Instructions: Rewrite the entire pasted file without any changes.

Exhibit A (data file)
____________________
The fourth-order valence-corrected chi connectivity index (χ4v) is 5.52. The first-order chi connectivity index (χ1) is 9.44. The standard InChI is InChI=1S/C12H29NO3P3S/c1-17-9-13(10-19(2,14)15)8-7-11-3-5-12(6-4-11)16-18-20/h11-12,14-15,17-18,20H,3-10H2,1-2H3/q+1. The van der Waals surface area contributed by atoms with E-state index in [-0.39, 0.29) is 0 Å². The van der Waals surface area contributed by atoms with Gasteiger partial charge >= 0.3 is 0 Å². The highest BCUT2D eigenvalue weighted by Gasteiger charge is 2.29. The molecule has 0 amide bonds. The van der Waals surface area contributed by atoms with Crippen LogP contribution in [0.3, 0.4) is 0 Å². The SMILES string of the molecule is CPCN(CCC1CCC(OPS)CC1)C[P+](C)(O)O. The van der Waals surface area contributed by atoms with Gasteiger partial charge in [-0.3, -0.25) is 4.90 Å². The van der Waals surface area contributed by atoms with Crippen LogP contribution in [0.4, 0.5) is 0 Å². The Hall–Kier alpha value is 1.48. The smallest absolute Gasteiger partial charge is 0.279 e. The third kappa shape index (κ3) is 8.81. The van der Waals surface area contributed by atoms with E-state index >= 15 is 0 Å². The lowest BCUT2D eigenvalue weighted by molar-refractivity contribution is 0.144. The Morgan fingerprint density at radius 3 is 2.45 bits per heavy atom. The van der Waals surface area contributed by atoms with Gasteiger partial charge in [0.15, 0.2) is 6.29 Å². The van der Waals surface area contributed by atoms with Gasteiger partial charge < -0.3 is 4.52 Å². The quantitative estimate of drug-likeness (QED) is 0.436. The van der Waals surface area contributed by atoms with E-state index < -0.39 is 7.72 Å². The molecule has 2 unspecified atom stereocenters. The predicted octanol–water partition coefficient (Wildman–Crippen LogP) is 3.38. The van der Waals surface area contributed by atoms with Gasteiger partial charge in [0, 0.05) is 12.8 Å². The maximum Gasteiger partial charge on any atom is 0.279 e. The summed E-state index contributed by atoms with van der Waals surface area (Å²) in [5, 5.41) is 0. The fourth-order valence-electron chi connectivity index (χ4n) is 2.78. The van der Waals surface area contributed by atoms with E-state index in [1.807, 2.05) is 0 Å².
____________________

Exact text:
The fourth-order valence-corrected chi connectivity index (χ4v) is 5.52. The first-order chi connectivity index (χ1) is 9.44. The standard InChI is InChI=1S/C12H29NO3P3S/c1-17-9-13(10-19(2,14)15)8-7-11-3-5-12(6-4-11)16-18-20/h11-12,14-15,17-18,20H,3-10H2,1-2H3/q+1. The van der Waals surface area contributed by atoms with E-state index in [-0.39, 0.29) is 0 Å². The van der Waals surface area contributed by atoms with Gasteiger partial charge >= 0.3 is 0 Å². The highest BCUT2D eigenvalue weighted by Gasteiger charge is 2.29. The molecule has 0 amide bonds. The van der Waals surface area contributed by atoms with Crippen LogP contribution in [0.3, 0.4) is 0 Å². The SMILES string of the molecule is CPCN(CCC1CCC(OPS)CC1)C[P+](C)(O)O. The van der Waals surface area contributed by atoms with Gasteiger partial charge in [-0.3, -0.25) is 4.90 Å². The van der Waals surface area contributed by atoms with Crippen LogP contribution in [0.4, 0.5) is 0 Å². The Hall–Kier alpha value is 1.48. The smallest absolute Gasteiger partial charge is 0.279 e. The third kappa shape index (κ3) is 8.81. The van der Waals surface area contributed by atoms with E-state index >= 15 is 0 Å². The lowest BCUT2D eigenvalue weighted by molar-refractivity contribution is 0.144. The Morgan fingerprint density at radius 3 is 2.45 bits per heavy atom. The van der Waals surface area contributed by atoms with Gasteiger partial charge in [0.15, 0.2) is 6.29 Å². The van der Waals surface area contributed by atoms with Gasteiger partial charge < -0.3 is 4.52 Å². The quantitative estimate of drug-likeness (QED) is 0.436. The van der Waals surface area contributed by atoms with E-state index < -0.39 is 7.72 Å². The molecule has 2 unspecified atom stereocenters. The predicted octanol–water partition coefficient (Wildman–Crippen LogP) is 3.38. The van der Waals surface area contributed by atoms with Gasteiger partial charge in [0, 0.05) is 12.8 Å². The maximum Gasteiger partial charge on any atom is 0.279 e. The summed E-state index contributed by atoms with van der Waals surface area (Å²) in [5, 5.41) is 0. The fourth-order valence-electron chi connectivity index (χ4n) is 2.78. The van der Waals surface area contributed by atoms with E-state index in [1.807, 2.05) is 0 Å².